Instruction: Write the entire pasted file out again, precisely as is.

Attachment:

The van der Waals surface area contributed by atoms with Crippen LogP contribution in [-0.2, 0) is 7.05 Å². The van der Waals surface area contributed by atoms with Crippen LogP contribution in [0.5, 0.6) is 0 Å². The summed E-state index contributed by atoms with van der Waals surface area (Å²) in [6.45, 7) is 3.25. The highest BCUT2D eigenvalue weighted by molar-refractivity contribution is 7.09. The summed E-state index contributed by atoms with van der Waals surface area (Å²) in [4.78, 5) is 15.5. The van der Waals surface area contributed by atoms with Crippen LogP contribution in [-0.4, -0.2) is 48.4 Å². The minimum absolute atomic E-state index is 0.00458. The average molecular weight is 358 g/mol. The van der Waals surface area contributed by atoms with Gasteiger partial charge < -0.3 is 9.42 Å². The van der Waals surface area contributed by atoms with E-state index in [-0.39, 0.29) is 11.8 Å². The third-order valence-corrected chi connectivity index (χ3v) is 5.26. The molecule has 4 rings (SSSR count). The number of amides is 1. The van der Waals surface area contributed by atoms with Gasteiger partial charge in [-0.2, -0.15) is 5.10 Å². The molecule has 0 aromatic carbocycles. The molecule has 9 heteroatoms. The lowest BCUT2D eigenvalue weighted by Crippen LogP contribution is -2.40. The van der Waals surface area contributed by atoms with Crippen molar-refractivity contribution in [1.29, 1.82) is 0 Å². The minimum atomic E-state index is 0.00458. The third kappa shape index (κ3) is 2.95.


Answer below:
The van der Waals surface area contributed by atoms with Crippen LogP contribution in [-0.2, 0) is 7.05 Å². The van der Waals surface area contributed by atoms with Crippen LogP contribution in [0.5, 0.6) is 0 Å². The summed E-state index contributed by atoms with van der Waals surface area (Å²) in [6.45, 7) is 3.25. The highest BCUT2D eigenvalue weighted by molar-refractivity contribution is 7.09. The summed E-state index contributed by atoms with van der Waals surface area (Å²) in [4.78, 5) is 15.5. The van der Waals surface area contributed by atoms with Crippen LogP contribution in [-0.4, -0.2) is 48.4 Å². The minimum absolute atomic E-state index is 0.00458. The average molecular weight is 358 g/mol. The van der Waals surface area contributed by atoms with Gasteiger partial charge < -0.3 is 9.42 Å². The van der Waals surface area contributed by atoms with E-state index in [-0.39, 0.29) is 11.8 Å². The third-order valence-corrected chi connectivity index (χ3v) is 5.26. The molecule has 4 rings (SSSR count). The number of amides is 1. The van der Waals surface area contributed by atoms with Gasteiger partial charge in [-0.2, -0.15) is 5.10 Å². The molecule has 0 aromatic carbocycles. The molecule has 9 heteroatoms. The lowest BCUT2D eigenvalue weighted by Crippen LogP contribution is -2.40. The van der Waals surface area contributed by atoms with Crippen molar-refractivity contribution in [1.29, 1.82) is 0 Å². The minimum atomic E-state index is 0.00458. The third kappa shape index (κ3) is 2.95.